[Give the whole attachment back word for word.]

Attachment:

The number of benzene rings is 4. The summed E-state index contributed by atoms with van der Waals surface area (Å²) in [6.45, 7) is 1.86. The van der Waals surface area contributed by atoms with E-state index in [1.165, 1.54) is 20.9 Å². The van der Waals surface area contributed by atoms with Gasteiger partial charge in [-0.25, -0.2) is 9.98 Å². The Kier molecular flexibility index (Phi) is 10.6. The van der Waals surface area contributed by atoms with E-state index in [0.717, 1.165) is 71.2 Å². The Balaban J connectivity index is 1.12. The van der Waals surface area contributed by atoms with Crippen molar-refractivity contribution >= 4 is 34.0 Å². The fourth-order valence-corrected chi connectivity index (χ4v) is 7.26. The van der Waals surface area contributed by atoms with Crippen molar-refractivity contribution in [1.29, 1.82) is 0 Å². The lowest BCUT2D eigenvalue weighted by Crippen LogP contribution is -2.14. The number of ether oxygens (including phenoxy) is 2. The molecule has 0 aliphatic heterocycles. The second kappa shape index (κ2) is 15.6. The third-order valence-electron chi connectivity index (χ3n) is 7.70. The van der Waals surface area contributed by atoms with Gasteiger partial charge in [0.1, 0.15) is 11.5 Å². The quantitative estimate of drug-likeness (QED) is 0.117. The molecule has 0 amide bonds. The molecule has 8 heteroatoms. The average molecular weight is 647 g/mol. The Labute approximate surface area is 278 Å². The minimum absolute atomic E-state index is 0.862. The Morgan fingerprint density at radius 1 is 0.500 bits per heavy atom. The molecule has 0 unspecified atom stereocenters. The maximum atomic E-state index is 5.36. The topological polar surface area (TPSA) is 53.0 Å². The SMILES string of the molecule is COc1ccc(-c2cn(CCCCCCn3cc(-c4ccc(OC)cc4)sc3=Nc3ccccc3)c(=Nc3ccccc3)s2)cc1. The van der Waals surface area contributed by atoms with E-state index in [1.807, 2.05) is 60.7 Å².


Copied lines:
The number of benzene rings is 4. The summed E-state index contributed by atoms with van der Waals surface area (Å²) in [6.45, 7) is 1.86. The van der Waals surface area contributed by atoms with E-state index in [1.165, 1.54) is 20.9 Å². The van der Waals surface area contributed by atoms with Gasteiger partial charge in [-0.25, -0.2) is 9.98 Å². The Kier molecular flexibility index (Phi) is 10.6. The van der Waals surface area contributed by atoms with E-state index in [0.717, 1.165) is 71.2 Å². The Balaban J connectivity index is 1.12. The van der Waals surface area contributed by atoms with Crippen molar-refractivity contribution >= 4 is 34.0 Å². The fourth-order valence-corrected chi connectivity index (χ4v) is 7.26. The van der Waals surface area contributed by atoms with Crippen molar-refractivity contribution in [1.29, 1.82) is 0 Å². The lowest BCUT2D eigenvalue weighted by Crippen LogP contribution is -2.14. The number of ether oxygens (including phenoxy) is 2. The molecule has 0 aliphatic heterocycles. The second kappa shape index (κ2) is 15.6. The third-order valence-electron chi connectivity index (χ3n) is 7.70. The van der Waals surface area contributed by atoms with Gasteiger partial charge in [0.1, 0.15) is 11.5 Å². The quantitative estimate of drug-likeness (QED) is 0.117. The molecule has 0 amide bonds. The molecule has 8 heteroatoms. The average molecular weight is 647 g/mol. The Labute approximate surface area is 278 Å². The minimum absolute atomic E-state index is 0.862. The Morgan fingerprint density at radius 1 is 0.500 bits per heavy atom. The molecule has 0 unspecified atom stereocenters. The maximum atomic E-state index is 5.36. The topological polar surface area (TPSA) is 53.0 Å². The SMILES string of the molecule is COc1ccc(-c2cn(CCCCCCn3cc(-c4ccc(OC)cc4)sc3=Nc3ccccc3)c(=Nc3ccccc3)s2)cc1. The van der Waals surface area contributed by atoms with E-state index in [1.807, 2.05) is 60.7 Å².